My belly gives me softness and cuddliness. My thighs hold me and support me and give me a comfy place to sit down when I'm on a hard surface. My skin and many parts of me are super-soft. I think that's pretty cool. So... to them, I say...
"Bulging Bellies and Jiggly Thighs For The Win!"
So here I am, exposing myself in every way imaginable to the world. If that isn't a lesson in courage, then I don't know what is. If someone had told me even three years ago that I would someday be taking steps to become a Certified Yoga Teacher and posting pictures of myself in body-hugging yoga clothing on a web site and Facebook page - well, I would have told them that they were nuts.
And yet... here I am doing the very thing that I should be most afraid of doing, and instead of feeling scared and vulnerable, I feel confident. I believe in myself. Before Yoga, that would never have been possible.
You see, it seems that every mirror I had ever looked into before I began practicing Yoga - had lied to me. From the time I was a young girl, I believed that fat was bad. Fat people were slow, lazy, ugly, worthless, and certainly not graceful. I felt ashamed of my body and awkward moving it. My body and me were completely at odds. I resented the body that I had been raised to believe was to blame for every problem I had socially, physically, or psychologically. I punished it, by denying it any of my attention. I ignored it. I ignored me.
I stumbled on yoga mostly by accident, as I've said before. I needed a low impact (read: no impact) activity to do because I was once again on a weight loss kick. But, what I found, was so much more.
I still remember laying on my back in Savasana at the beginning of a relaxation sequence I was doing along to a Yoga video. It was only my second week of using the video, and as I laid there with one hand on my belly, focusing on my deep abdominal breathing, I had an epiphany. I liked feeling the way my belly moved. My body felt like a part of me, for the first time in what felt like forever. The coming weeks and months doing yoga in my living room brought more and more of this new connection to me. Every pose, I learned something new about my body and how it moved. I noticed how muscles felt when they activated, or the soft surrender of a deep stretch as each exhale allows the muscle to soften and then lengthen. I started to notice how it felt to hold my knees directly over my ankles or my head balanced evenly over my spine.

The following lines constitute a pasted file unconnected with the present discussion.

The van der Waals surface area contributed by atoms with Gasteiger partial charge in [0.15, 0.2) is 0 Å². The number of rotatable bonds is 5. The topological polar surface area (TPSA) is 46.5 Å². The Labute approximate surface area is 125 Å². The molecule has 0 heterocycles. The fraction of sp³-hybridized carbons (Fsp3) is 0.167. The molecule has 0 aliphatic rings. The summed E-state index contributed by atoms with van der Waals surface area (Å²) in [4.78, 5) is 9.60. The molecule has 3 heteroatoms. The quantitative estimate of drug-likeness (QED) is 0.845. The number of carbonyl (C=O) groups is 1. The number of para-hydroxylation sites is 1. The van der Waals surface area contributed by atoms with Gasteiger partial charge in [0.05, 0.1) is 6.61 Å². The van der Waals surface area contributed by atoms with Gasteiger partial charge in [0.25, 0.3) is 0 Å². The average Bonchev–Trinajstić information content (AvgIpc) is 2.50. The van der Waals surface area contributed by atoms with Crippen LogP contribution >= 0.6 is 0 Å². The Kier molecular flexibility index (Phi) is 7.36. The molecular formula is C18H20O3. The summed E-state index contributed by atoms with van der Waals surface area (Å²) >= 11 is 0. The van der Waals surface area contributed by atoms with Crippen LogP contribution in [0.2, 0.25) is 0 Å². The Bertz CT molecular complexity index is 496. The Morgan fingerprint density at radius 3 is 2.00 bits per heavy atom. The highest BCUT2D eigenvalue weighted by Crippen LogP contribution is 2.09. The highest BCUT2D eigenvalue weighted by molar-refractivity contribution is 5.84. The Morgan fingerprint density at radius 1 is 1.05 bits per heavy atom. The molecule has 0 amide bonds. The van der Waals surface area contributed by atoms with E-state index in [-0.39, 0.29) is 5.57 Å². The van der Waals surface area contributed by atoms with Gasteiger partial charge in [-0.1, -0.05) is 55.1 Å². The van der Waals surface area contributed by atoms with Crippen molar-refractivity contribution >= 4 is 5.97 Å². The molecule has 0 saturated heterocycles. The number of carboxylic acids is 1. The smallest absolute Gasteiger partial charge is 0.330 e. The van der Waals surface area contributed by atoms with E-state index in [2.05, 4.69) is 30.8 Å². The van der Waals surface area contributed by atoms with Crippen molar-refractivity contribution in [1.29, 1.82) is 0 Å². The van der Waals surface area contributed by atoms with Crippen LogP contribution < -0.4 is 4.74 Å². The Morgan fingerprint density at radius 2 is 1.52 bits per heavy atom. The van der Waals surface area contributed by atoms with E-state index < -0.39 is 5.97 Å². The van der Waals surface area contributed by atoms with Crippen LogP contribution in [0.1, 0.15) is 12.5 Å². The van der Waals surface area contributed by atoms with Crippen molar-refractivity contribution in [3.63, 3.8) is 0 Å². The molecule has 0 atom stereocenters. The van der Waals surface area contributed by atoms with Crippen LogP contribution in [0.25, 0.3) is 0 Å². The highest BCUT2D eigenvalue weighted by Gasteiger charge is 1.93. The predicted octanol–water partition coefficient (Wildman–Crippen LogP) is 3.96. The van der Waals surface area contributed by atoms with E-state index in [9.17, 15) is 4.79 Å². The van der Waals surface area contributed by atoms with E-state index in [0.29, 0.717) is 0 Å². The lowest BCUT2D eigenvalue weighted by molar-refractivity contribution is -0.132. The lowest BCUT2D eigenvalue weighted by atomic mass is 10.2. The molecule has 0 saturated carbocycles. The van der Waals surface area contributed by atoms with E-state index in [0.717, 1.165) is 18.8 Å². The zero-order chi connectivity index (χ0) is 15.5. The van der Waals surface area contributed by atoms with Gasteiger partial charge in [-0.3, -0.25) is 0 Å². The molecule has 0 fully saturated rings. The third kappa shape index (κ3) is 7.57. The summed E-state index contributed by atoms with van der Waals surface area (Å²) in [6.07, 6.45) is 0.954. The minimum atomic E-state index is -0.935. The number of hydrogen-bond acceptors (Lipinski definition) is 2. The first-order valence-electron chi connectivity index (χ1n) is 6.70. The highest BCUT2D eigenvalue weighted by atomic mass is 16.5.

Instead of hunching forward, protectively, I began to walk taller.
Every time I step onto the mat, I make a commitment to myself to listen to and honor my body. In a way, my Yoga practice is also the practice of paying homage to every action my body does every day. The gift of breath. The gift of movement. The gift of softness and surrender. The gift of strength. My body and I, we get along well now. We're tight. I know my body and respect it. And, in return, my body supports me in everything I do. It's a great arrangement. Win, win, you might say.
As my wife snapped photos of me in a variety of poses, I felt amazing. I wasn't afraid of my belly roll showing or the angle of my chin. I was just excited to show off this big body doing some kick-ass yoga! And when I reviewed the photos, I noticed for the first time in a long time all of the rolls and curves, the places where my body seems loose or wiggly... and I was able to see all of this from the place of simple, non-judgmental observance. I know how my body feels in that Ustrasana and it feels FANTASTIC. When I'm in that pose, and my heart is open and my head is falling down my back, I'm not thinking about how exposed my belly is or whether my thighs look too chunky - I'm just feeling bliss. Pure bliss.
Starting Curvaceous Woman Yoga™ has shown me that the greatest gift of my Yoga practice is the way it allows me to see myself, exactly as I am, and feel grateful and blessed for being me.
Still walking tall,